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## Main Question or Discussion Point

Two particles of masses m1 and m2 are travelling at v1 and v2, and, collide. after the collision, their speeds become v3 and v4 (every speed w.r.t. ground frame). now, if i watch this collision in a moving reference frame with velocity 'v' (in the opposite direction to the particles)

Laws used:

Conservation of momentum (classical and relativistic)

conservation of total energy(relativistic only)

notations:

'c' = speed of light in vacuum.

bi = sqrt(1-vi^2/c^2) => b1 = sqrt(1-v1^2/c^2)

vi' = speed vi as seen in the moving frame of reference.

classical: vi' = vi + v

relativistic: vi' = (vi+v)/(1+(vi*v/c^2))

classical collision:

momentum conservation:

gnd frame:

m1*v1+m2*v2 = m1*v3+m2*v4.

knowing v3, i can uniquely find v4.

moving frame:

m1*v1'+m2*v2' = m1*v3'+m2*v4'

knowing v3', i can uniquely find v4'. then, transform it to gnd frame (v4), and these two things match up. no problem here.

now, coming to relativistic collision:

gnd frame:

momentum conservation:

m1*v1/b1 + m2*v2/b2 = m1'*v3/b3 + m2'*v4/b4. yes, the rest masses change due to collision. so, even if we know v3 (we choose it arbitrarily), we cannot solve this equation of 3 unknowns.

so, we go for TOTAL energy conservation.

m1*c^2/b1 + m2*c^2/b2 = m1'*c^2/b3 + m2'*c^2/b4.

i.e., m1/b1 + m2/b2 = m1'/b3 + m2'/b4.

now, we have 2 equations and 4 unknowns. (remember, v3 is also unknown)

for perfectly elastic collision, m1'=m1, m2'=m2. so, 2 equations, 2 unknowns. these are trancedental equations. solved in both the frames of reference, and then, converting moving frame speeds to ground frame speeds, answers match up.

for perfectly inelastic collision, m1' and m2' are not there, it is only M (both the bodies are attached together and travel as one). also, M>m1+m2, and v3=v4. so, 2 equations, 2 unknowns, simple equations. solving them in both frames, transferring moving frame speeds to ground frame, the results match up.

now, for partially inelastic collisions:

for classical:

we have coefficient of restitution. this is a measure of loss of kinetic energy in the collision. (actually, this is the total energy. no potential energy, and, of course, no mass energy)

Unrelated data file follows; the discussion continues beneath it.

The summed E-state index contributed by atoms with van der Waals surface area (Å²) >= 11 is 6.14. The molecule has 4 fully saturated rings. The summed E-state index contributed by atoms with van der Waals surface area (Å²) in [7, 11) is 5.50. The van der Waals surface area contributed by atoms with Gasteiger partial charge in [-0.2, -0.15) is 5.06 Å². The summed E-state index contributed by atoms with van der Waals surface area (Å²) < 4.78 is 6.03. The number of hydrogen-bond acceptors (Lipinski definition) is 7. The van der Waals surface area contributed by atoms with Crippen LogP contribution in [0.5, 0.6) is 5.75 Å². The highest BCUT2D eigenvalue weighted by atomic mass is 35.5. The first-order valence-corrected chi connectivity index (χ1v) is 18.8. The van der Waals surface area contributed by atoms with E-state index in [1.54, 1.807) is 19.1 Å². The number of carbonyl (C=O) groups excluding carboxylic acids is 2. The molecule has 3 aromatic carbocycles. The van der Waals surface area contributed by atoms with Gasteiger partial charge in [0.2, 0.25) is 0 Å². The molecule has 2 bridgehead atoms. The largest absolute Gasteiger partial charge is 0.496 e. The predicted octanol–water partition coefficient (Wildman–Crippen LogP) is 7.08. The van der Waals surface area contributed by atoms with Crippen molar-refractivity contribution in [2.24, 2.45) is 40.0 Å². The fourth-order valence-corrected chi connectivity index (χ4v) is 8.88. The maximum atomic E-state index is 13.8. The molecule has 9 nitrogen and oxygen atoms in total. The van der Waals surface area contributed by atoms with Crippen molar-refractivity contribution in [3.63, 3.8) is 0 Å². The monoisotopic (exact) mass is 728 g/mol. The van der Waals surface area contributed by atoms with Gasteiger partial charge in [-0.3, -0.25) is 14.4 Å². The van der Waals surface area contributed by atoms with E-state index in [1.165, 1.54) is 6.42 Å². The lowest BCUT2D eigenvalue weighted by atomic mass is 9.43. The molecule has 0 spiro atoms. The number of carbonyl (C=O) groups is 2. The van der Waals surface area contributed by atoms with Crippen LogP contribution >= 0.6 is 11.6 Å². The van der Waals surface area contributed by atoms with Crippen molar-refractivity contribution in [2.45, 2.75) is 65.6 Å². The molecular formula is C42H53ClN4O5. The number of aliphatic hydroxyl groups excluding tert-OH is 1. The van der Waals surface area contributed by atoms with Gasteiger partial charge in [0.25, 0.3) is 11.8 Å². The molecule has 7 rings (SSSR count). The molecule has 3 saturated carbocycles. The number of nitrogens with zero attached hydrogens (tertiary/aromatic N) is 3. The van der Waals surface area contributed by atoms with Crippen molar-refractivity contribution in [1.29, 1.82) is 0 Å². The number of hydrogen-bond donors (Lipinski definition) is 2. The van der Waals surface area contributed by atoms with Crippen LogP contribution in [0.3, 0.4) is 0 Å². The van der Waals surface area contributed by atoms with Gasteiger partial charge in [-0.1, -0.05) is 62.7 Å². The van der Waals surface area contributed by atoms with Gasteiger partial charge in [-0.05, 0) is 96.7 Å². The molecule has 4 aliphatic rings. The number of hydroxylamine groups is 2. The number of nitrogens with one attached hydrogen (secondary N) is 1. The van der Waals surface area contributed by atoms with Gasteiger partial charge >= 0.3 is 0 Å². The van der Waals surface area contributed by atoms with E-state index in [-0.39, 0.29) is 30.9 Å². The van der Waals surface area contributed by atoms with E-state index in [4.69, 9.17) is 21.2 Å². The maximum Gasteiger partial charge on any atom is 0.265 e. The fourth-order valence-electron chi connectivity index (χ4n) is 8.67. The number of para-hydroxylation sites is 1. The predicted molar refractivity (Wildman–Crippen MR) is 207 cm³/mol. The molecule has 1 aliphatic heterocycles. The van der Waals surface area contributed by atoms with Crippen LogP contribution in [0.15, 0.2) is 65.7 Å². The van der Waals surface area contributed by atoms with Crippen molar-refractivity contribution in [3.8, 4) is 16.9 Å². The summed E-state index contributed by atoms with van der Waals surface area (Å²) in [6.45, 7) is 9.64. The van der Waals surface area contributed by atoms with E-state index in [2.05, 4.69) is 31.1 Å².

e = (v3-v4) / (v1-v2)

in moving frame:

e = (v3'-v4')/(v1'-v2') = (v3+v -(v4+v))/(v1+v -(v2+v)) = e in gnd frame.

so, it is a unique number.

in relativistic collision:

we are already conserving the total energy. so, wot other property can we have for such collisions

Laws used:

Conservation of momentum (classical and relativistic)

conservation of total energy(relativistic only)

notations:

'c' = speed of light in vacuum.

bi = sqrt(1-vi^2/c^2) => b1 = sqrt(1-v1^2/c^2)

vi' = speed vi as seen in the moving frame of reference.

classical: vi' = vi + v

relativistic: vi' = (vi+v)/(1+(vi*v/c^2))

classical collision:

momentum conservation:

gnd frame:

m1*v1+m2*v2 = m1*v3+m2*v4.

knowing v3, i can uniquely find v4.

moving frame:

m1*v1'+m2*v2' = m1*v3'+m2*v4'

knowing v3', i can uniquely find v4'. then, transform it to gnd frame (v4), and these two things match up. no problem here.

now, coming to relativistic collision:

gnd frame:

momentum conservation:

m1*v1/b1 + m2*v2/b2 = m1'*v3/b3 + m2'*v4/b4. yes, the rest masses change due to collision. so, even if we know v3 (we choose it arbitrarily), we cannot solve this equation of 3 unknowns.

so, we go for TOTAL energy conservation.

m1*c^2/b1 + m2*c^2/b2 = m1'*c^2/b3 + m2'*c^2/b4.

i.e., m1/b1 + m2/b2 = m1'/b3 + m2'/b4.

now, we have 2 equations and 4 unknowns. (remember, v3 is also unknown)

for perfectly elastic collision, m1'=m1, m2'=m2. so, 2 equations, 2 unknowns. these are trancedental equations. solved in both the frames of reference, and then, converting moving frame speeds to ground frame speeds, answers match up.

for perfectly inelastic collision, m1' and m2' are not there, it is only M (both the bodies are attached together and travel as one). also, M>m1+m2, and v3=v4. so, 2 equations, 2 unknowns, simple equations. solving them in both frames, transferring moving frame speeds to ground frame, the results match up.

now, for partially inelastic collisions:

for classical:

we have coefficient of restitution. this is a measure of loss of kinetic energy in the collision. (actually, this is the total energy. no potential energy, and, of course, no mass energy)

e = (v3-v4) / (v1-v2)

in moving frame:

e = (v3'-v4')/(v1'-v2') = (v3+v -(v4+v))/(v1+v -(v2+v)) = e in gnd frame.

so, it is a unique number.

in relativistic collision:

we are already conserving the total energy. so, wot other property can we have for such collisions